There is an unwritten rule in the world of Faith Formation for Adults that all programs or series must be offered before Easter because after that date, no one is much interested in attending adult programming. My experience couldn’t be further from that “truth!” I have found that most parishioners are still thirsty for learning about their faith -- even in the summer. With a little fine-tuning I believe that adult faith events offered in the late spring and summer can be just as successful as those offered throughout the school year. Below are some ways that you too can engage parishioners in faith formation beyond Easter Sunday:

Spring is a great time for field trips. Take adult parishioners to a nature preserve and talk about the ways God cares for all of creation. Or walk through a downtown cathedral or basilica and share lunch after at an outdoor restaurant.

The casual pace of summer lends itself to learning about and discussing the faith in a more laid-back atmosphere. Invite parishioners to a series of “Lemonade Learning” where you could tackle such topics as the Sabbath as Holy Rest or Bringing your Faith Along on Summer Vacation.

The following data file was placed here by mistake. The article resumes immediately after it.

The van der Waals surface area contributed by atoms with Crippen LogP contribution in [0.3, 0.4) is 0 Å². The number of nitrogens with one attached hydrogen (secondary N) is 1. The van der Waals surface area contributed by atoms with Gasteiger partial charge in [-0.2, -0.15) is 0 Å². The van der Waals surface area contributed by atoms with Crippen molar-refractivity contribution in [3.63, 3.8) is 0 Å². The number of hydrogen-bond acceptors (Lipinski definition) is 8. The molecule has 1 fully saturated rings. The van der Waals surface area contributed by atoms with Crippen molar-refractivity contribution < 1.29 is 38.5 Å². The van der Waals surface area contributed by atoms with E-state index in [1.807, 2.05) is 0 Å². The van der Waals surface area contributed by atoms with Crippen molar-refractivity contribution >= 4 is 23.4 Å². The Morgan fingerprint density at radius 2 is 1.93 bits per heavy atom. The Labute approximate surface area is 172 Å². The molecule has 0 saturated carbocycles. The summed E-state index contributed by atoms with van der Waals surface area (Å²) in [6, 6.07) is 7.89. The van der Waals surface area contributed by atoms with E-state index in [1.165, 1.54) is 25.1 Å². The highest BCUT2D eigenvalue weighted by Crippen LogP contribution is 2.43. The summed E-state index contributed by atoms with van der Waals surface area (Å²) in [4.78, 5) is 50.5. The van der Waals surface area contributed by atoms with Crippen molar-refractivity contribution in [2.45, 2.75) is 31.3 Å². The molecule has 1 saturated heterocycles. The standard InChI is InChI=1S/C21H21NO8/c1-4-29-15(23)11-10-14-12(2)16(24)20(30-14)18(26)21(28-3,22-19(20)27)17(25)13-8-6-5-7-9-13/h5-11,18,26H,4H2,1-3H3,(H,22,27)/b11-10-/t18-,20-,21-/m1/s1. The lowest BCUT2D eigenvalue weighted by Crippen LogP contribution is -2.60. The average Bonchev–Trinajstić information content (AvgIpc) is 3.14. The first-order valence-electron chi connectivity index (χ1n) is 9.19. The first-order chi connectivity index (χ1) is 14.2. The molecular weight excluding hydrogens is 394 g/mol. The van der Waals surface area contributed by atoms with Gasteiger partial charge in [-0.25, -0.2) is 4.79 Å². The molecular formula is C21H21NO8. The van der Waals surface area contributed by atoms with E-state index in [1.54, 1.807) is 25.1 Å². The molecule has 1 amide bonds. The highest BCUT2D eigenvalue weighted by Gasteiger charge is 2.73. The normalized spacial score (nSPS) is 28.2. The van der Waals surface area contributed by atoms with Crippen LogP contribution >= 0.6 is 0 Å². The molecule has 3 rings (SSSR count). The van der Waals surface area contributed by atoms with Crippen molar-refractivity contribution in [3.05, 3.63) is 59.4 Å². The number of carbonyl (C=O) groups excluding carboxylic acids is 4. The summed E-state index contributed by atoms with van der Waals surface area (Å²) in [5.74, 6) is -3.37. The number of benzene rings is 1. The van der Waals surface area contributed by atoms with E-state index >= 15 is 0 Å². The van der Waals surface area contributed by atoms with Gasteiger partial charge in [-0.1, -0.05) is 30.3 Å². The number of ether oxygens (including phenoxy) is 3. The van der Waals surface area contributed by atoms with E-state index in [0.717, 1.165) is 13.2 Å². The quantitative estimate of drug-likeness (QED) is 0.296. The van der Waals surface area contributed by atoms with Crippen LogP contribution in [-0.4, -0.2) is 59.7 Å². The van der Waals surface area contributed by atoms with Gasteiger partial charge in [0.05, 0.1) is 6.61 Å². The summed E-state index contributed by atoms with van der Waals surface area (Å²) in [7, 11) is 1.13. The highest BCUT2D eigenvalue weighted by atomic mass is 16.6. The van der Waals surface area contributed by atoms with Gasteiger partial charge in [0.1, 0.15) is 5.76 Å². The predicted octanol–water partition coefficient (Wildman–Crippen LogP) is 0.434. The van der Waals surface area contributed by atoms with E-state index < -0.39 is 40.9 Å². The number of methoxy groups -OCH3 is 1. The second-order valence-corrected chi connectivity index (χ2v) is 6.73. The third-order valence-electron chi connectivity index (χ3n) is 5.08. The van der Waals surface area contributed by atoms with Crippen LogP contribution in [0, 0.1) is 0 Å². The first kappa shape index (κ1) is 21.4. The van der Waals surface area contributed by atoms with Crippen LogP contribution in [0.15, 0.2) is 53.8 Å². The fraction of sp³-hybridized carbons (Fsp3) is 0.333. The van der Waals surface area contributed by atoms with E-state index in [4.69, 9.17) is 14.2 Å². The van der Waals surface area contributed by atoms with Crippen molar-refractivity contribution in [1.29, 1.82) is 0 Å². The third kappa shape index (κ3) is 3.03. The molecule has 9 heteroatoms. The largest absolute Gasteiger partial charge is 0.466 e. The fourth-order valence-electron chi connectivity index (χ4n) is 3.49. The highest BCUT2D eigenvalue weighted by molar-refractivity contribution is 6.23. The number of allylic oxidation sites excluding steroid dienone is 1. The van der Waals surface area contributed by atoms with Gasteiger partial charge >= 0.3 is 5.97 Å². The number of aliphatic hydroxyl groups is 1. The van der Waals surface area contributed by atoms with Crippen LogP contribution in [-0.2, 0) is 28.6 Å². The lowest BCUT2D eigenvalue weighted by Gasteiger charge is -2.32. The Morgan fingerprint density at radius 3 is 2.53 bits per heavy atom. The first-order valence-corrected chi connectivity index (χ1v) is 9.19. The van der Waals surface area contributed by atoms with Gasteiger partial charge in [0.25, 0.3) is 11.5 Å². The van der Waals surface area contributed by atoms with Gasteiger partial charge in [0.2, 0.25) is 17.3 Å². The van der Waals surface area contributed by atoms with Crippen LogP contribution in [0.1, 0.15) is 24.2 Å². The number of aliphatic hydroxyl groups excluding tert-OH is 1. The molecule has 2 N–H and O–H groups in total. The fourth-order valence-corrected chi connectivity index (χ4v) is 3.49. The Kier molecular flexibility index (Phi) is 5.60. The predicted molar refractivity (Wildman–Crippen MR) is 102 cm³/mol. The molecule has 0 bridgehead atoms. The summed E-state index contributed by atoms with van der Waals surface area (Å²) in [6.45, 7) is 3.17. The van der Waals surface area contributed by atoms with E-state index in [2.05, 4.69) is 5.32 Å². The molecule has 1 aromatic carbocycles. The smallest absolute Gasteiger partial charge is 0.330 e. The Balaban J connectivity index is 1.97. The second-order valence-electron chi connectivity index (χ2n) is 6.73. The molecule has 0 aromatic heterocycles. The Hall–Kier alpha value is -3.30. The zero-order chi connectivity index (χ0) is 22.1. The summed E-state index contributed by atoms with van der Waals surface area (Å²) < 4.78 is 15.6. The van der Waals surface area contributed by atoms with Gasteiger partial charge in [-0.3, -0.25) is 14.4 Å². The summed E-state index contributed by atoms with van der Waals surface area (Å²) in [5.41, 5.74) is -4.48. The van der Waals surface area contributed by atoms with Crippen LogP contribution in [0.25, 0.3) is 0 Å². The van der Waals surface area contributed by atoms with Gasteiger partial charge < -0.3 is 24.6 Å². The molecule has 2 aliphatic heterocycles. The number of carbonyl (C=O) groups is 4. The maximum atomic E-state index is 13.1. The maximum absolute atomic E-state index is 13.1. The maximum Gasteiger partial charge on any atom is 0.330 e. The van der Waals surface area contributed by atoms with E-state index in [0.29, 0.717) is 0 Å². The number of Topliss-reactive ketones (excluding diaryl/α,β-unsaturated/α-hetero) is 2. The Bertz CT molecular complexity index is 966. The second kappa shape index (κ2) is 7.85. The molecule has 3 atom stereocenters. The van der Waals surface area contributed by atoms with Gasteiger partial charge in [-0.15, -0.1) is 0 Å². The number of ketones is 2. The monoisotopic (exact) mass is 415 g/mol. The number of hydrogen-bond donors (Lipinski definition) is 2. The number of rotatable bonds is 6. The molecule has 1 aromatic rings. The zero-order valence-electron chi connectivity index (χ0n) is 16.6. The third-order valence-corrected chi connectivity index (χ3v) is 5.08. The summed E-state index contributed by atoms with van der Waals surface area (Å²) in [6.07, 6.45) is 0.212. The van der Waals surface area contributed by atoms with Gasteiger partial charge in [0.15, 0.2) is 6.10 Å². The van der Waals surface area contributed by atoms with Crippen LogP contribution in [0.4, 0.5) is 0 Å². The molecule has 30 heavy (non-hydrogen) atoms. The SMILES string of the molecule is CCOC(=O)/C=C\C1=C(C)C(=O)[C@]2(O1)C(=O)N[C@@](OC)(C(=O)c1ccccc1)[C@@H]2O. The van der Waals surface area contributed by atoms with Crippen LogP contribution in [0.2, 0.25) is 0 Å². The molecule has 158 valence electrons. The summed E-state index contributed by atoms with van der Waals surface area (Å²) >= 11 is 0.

• Start a summer book club. Include books that are fun and relatively easy-to-read with good discussion points about the Catholic Faith. The Secret Life of Bees by Sue Monk Kidd or Scarlet Music: Hildegard of Bingen by Joan Ohanneson.
  • Offer a Summer Scripture Institute at your parish and welcome parishioners from surrounding churches. Our Institute is an intensive week where we offer three classes during the same week (at different times) so participants are engaged in learning about different topics related to the Sacred Scriptures throughout the week. It usually draws about 100 participants each summer.
  • If your parish or Catholic school hosts a spring carnival, offer to join in the planning this year. You can have Catholic reading material available for adults and families or set up an “Ask the Expert” booth where you or your pastor field any and all questions related to the Catholic faith.
  • Plan a morning retreat for moms. With the kids at home in the summer, many moms who do not work outside the home could use a break from the day-to-day routine. Offer a morning of prayer, relaxation and learning with child-care available for mom’s with very young children. Offer a speaker on such topics as Mary or women’s spirituality.

These are just some suggestions for year-round adult faith formation. A little planning and forethought will most likely lead you to many other ways that your parish could welcome and engage adult parishioners in the spring and summer. Be creative, branch out and see where the Holy Spirit leads you!